Julia the student in Malasaña neighbourhood
The legend of Julia the student comes directly from the neighbourhood of Malasaña and that will take you to the 19th century with all its secrets.
On a Saturday night, walking through Malasaña neighbourhood I ran into someone. When I turned back and looked around I saw a student girl leaning against the wall like if the time just stopped. I decided to go a little bit closer without even thinking that I would come back a few centuries ago and enter in a city legend full of optimism and courage.
This is Julia the student of Malasaña; a real size bronze sculpture. We can see that she is over Bauer carrying some books on her right arm. She’s wearing summer clothes. Just next to her, on the wall, we can read some inscriptions: “A tribute to the former University of Madrid. This sculpture was inaugurated on April 12th, 2003 thanks to an initiative promoted by the Municipal Housing Company, Caja Madrid and the faculty of fine Arts of the Complutense University. Work of Antonio Santín.”
The question we can now ask ourselves is why this work is called “Tras Julia”, in English “After Julia”. Here comes the
explanation. This statue is much more than a simple sculpture. It’s a legend from the XIX century, time in which women weren’t allowed to go to the university, to study. Only men had this opportunity due to the really full of inequalities society, specially unequal between men and women. The role that women used to play in the society has nothing to deal with their condition nowadays. This is the reason why Julia, a really courageous woman, decided to dress up in men clothes to be able to go to the university and so it was decided to award this courage by giving her this tribute.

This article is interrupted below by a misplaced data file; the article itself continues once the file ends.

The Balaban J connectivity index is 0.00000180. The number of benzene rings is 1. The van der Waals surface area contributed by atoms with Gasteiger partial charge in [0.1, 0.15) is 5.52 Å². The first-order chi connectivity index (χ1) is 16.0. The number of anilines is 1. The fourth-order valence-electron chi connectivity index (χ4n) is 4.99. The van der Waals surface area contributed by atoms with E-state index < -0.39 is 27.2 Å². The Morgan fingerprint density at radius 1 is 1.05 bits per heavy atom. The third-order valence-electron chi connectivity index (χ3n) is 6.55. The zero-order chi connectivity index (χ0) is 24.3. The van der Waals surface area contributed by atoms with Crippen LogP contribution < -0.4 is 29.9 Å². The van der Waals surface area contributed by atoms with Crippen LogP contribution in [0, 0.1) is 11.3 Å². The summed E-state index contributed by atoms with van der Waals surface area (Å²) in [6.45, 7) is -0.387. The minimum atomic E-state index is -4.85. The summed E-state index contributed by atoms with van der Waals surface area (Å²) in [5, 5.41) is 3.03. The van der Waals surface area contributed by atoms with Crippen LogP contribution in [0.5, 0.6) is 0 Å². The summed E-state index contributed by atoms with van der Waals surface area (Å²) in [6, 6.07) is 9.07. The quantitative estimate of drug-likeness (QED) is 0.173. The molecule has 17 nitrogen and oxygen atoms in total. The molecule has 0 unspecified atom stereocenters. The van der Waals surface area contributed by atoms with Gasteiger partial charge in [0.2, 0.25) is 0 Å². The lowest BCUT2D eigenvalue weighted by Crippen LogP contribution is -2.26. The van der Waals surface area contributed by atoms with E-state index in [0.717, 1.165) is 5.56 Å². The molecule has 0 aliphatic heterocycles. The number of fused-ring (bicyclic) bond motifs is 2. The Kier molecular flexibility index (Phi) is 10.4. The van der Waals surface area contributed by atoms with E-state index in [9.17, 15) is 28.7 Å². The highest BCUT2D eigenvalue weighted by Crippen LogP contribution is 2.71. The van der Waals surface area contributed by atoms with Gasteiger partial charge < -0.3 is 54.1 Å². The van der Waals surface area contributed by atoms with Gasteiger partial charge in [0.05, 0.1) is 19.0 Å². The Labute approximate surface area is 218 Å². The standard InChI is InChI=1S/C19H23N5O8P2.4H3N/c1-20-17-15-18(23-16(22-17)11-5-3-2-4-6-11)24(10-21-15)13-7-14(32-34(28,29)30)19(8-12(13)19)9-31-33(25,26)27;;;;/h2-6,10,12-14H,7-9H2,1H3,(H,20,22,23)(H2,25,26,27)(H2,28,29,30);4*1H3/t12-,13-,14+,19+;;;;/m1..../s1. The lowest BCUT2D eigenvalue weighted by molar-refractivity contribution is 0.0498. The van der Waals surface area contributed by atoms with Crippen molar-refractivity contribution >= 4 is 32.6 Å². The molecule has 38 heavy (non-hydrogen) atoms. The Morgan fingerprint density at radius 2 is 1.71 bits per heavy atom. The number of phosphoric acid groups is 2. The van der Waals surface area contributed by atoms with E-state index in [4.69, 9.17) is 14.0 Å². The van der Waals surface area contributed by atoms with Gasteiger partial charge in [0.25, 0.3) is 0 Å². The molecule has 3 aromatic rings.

But on the other hand, some others say that this sculpture actually does not represent Julia but Concepcion Arenal, a woman that around this time (in 1840), decided to dress as a man to be authorised to study at the Central University of San Bernardo Street here in Madrid.
And finally the artist, declared on his personal website that “After Julia” is a tribute to the Old University of Madrid.
So as you can notice; this statue is full of stories. Whatever the story behind is she has lived a lot of a few experiences since it was installed in Pez Street although some of them were not so good. In 2010 the sculpture suffered vandalism, some people painted and destructed some parts of the statue. This is why Julia had to be cut (to separate it from the base) to be repaired. It only reappeared after 1 year and since then she has spread life to the Malasaña neighbourhood.
So as we saw, “After Julia” is not a random statue and also not the only one you’ll see in Madrid. You’ve also probably seen “la paseante” (“the stroller”) at Palma Street or “la joven caminando” (“the young woman walking”) at San Idelfonso
square. If not, you should walk around to find them and luckily ran into the legend of one of them.
If you want to know more about Julia, or discover some of this statues, or get closer to know Madrid, we recommend you not to miss this free walking tour Madrid.